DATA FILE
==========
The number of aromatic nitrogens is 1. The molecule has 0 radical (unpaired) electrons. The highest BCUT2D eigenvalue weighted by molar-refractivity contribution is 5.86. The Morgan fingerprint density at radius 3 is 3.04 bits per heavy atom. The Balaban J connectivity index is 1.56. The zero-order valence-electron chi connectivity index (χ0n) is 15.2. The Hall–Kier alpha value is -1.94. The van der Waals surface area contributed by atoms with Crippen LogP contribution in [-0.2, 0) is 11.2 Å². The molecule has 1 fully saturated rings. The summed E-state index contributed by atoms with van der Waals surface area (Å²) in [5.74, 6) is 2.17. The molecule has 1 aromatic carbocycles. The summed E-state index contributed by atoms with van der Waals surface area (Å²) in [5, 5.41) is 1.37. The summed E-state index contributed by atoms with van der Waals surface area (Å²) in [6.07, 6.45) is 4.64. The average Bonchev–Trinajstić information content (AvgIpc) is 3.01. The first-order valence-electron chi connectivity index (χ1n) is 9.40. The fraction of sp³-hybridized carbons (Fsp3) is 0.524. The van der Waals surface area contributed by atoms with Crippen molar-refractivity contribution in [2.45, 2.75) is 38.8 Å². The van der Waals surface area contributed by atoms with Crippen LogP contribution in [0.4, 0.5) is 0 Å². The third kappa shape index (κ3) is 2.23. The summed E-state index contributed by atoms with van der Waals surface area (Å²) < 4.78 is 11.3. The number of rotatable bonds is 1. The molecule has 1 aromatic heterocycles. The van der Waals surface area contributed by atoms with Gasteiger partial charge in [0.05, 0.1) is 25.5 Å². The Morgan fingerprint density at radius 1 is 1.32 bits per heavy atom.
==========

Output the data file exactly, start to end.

The number of aromatic nitrogens is 1. The molecule has 0 radical (unpaired) electrons. The highest BCUT2D eigenvalue weighted by molar-refractivity contribution is 5.86. The Morgan fingerprint density at radius 3 is 3.04 bits per heavy atom. The Balaban J connectivity index is 1.56. The zero-order valence-electron chi connectivity index (χ0n) is 15.2. The Hall–Kier alpha value is -1.94. The van der Waals surface area contributed by atoms with Crippen LogP contribution in [-0.2, 0) is 11.2 Å². The molecule has 1 fully saturated rings. The summed E-state index contributed by atoms with van der Waals surface area (Å²) in [5.74, 6) is 2.17. The molecule has 1 aromatic carbocycles. The summed E-state index contributed by atoms with van der Waals surface area (Å²) in [5, 5.41) is 1.37. The summed E-state index contributed by atoms with van der Waals surface area (Å²) in [6.07, 6.45) is 4.64. The average Bonchev–Trinajstić information content (AvgIpc) is 3.01. The first-order valence-electron chi connectivity index (χ1n) is 9.40. The fraction of sp³-hybridized carbons (Fsp3) is 0.524. The van der Waals surface area contributed by atoms with Crippen molar-refractivity contribution in [2.45, 2.75) is 38.8 Å². The van der Waals surface area contributed by atoms with Crippen LogP contribution in [0.4, 0.5) is 0 Å². The third kappa shape index (κ3) is 2.23. The summed E-state index contributed by atoms with van der Waals surface area (Å²) < 4.78 is 11.3. The number of rotatable bonds is 1. The molecule has 1 aromatic heterocycles. The van der Waals surface area contributed by atoms with Gasteiger partial charge in [0.05, 0.1) is 25.5 Å². The Morgan fingerprint density at radius 1 is 1.32 bits per heavy atom.